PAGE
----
Irish Gathering 2013

Ancestry Research, Stories from the Irish and The 2013 Festivities of the Gathering in Ireland!

Swim in Lough Corrib, County Galway

Genealogy Adventure: A Joyce’s Return to the Homeland – Day 1: Into the West


Day 1: Into the West

Missed how all this started? Read part 1 of Genealogy Adventure: A Joyce’s Return to the Homeland – The Bet …

The following Friday I started on the road to Galway at 9.30am. I convinced my Kiwi friend Stephen to come along to witness and document my glory. I booked us into The Delphi Mountain Resort, right wham-bam in the middle of Joyce Country. He’s very outdoorsy and the adventure centre would keep him happy while I was hatching my plans in the spa jacuzzi.

Aughnanure Tower Castle County Galway

Aughnanure Tower Castle, County Galway

We arrived at Oughterard just after noon and decided to take in Aughnanure Tower Castle beside Lough Corrib. It was Built by the O’Flahertys c. 1500. It’s worth mentioning now that my Mother is an O’Flaherty and I have the blood of Grace O’Malley running through my veins. This explains my aversion to authority and my stout seadog legs. The O’Flaherty family motto is “Fortune favours the strong”. I felt I was now on the right path and Alex should invest in a sturdy pair of knee pads. I picnic here with Stephen and take in my relatives handiwork from a distance over a ham sandwich. It’s a solid and dominating structure with a lower level storage room at ground level with two banqueting halls above. There are toilet facilities on each of the higher levels so the party goers didn’t have to leave the comfort of the heated large rooms with immense fireplaces. The second and first floor both have fabulous vistas out of the north and south landscapes. There are arrow holes over the main doors for protection purposes. I’ll have to get one of them for the TV license inspector. We get back to the tour mobile and drive for ten minutes. Suddenly, Stephen pulls the hand break and leaps from the car. He jumps into Lough Corrib and yelps with the cold. Kiwi’s are prone to doing things like that. It’s their southern hemisphere polar magnets. Don’t get me started.

Swim in Lough Corrib, County Galway

Lough Corrib, County Galway

Onwards through The Western Way, Lough Corrib grows smaller on our right and Joyce Country descends from the Heavens and rises up in mountainous form. I really am quite overwhelmed when I see my mountain in the thick of Joyce Country named “Bunnacunneen”, standing all 577 feet proud. I dry my eyes and we head for Leenane, a small fishing village in Killary Harbour. A short drive around the fjord takes us through a gap in the mountains and we reach our lodging for the next three nights at the foot of Ben Creegan. Delphi Mountain Resort is situated 10 minutes walk from Delphi Lodge which was built in the 1830’s by The Marquis of Sligo. The name “Delphi” coming from the site at which the Delphic Oracle resided in the valley Phocis where Apollo Slew a dragon named Python. With my mind buzzing with the thoughts of a dragon descending Ben Creggan and killing me before I finish my mission, I head for the spa to build up an appetite. After a spell in the spa and a splendid Lamb dinner with Stephen in the hotel dinner, we head for the bar where Stephen runs into a fellow New Zealander Corina, a manager in the resort. Are you paying attention Alex? Southern Hemisphere Regional Inconceivable Magnetism Polarised. S.H.R.I.M.P. I’m working on the t-shirt design on the back of a beer mat in the bar when Corina, fellow go-getter outdoorsy type signs us up for sea-kayaking tomorrow at 2pm. I lie and tell her I’m already booked in for a facial at that time. Being the great manager she is, she says she can re-arranges my spa appointment. I tell her I’m psyched, have a double Irish and head for for the thatch. I dream I’m eaten by a giant underwater dragon in Killary harbour that night. Stephen can only identify me by my dental records, worse still … Alex wins the bet.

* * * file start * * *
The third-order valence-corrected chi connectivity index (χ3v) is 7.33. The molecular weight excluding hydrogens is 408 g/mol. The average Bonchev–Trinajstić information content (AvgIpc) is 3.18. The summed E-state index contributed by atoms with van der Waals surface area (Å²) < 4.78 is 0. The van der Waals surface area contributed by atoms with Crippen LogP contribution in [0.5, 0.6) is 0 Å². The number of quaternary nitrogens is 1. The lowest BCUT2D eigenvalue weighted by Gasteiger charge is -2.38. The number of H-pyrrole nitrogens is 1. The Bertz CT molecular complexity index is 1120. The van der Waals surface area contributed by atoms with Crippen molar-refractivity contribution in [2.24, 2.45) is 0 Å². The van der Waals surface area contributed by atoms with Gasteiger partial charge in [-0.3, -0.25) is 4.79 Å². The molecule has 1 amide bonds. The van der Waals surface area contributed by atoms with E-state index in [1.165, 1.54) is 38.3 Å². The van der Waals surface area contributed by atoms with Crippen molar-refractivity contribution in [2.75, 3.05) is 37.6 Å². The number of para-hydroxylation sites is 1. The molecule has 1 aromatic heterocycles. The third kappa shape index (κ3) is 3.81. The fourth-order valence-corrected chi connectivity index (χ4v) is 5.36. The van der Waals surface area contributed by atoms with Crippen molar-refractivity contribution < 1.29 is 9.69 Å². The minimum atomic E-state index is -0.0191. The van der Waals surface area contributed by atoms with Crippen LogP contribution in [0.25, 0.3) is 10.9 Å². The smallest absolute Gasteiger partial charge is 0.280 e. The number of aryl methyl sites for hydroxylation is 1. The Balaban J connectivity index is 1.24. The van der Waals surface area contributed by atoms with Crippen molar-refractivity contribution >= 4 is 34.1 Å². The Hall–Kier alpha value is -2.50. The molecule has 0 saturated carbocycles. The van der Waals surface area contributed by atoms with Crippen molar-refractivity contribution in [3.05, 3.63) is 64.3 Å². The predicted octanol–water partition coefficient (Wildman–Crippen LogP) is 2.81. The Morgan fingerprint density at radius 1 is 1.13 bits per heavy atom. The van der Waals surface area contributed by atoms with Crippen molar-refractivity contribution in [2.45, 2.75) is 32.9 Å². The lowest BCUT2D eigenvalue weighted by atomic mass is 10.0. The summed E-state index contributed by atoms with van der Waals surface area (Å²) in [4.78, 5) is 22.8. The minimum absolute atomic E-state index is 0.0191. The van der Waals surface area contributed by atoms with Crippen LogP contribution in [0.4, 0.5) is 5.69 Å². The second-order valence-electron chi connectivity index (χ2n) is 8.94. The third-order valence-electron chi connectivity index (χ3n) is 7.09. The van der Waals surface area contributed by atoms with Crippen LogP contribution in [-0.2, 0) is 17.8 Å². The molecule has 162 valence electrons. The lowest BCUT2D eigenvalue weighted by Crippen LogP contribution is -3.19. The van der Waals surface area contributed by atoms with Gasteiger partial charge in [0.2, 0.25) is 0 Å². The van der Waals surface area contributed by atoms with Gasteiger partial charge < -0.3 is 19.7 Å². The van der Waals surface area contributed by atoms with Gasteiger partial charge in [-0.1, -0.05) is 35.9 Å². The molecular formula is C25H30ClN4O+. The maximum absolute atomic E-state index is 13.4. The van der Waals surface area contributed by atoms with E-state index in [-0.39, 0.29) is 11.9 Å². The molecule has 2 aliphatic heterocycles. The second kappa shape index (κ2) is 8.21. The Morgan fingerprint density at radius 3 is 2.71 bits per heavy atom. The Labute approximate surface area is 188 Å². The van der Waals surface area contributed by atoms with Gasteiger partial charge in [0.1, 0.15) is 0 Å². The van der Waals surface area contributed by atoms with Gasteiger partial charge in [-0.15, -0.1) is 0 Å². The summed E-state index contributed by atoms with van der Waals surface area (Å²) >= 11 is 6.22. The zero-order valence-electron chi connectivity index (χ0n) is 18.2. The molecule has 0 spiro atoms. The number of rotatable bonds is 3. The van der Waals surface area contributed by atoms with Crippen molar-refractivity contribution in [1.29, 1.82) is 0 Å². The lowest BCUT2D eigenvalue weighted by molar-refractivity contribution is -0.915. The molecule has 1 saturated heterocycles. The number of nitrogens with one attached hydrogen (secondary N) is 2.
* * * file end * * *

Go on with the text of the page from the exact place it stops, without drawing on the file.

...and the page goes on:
Read on in part 3: Genealogy Adventure: A Joyce’s Return to the Homeland – Day 2: The Delphi Experience

Leave a Reply

Required fields are marked *.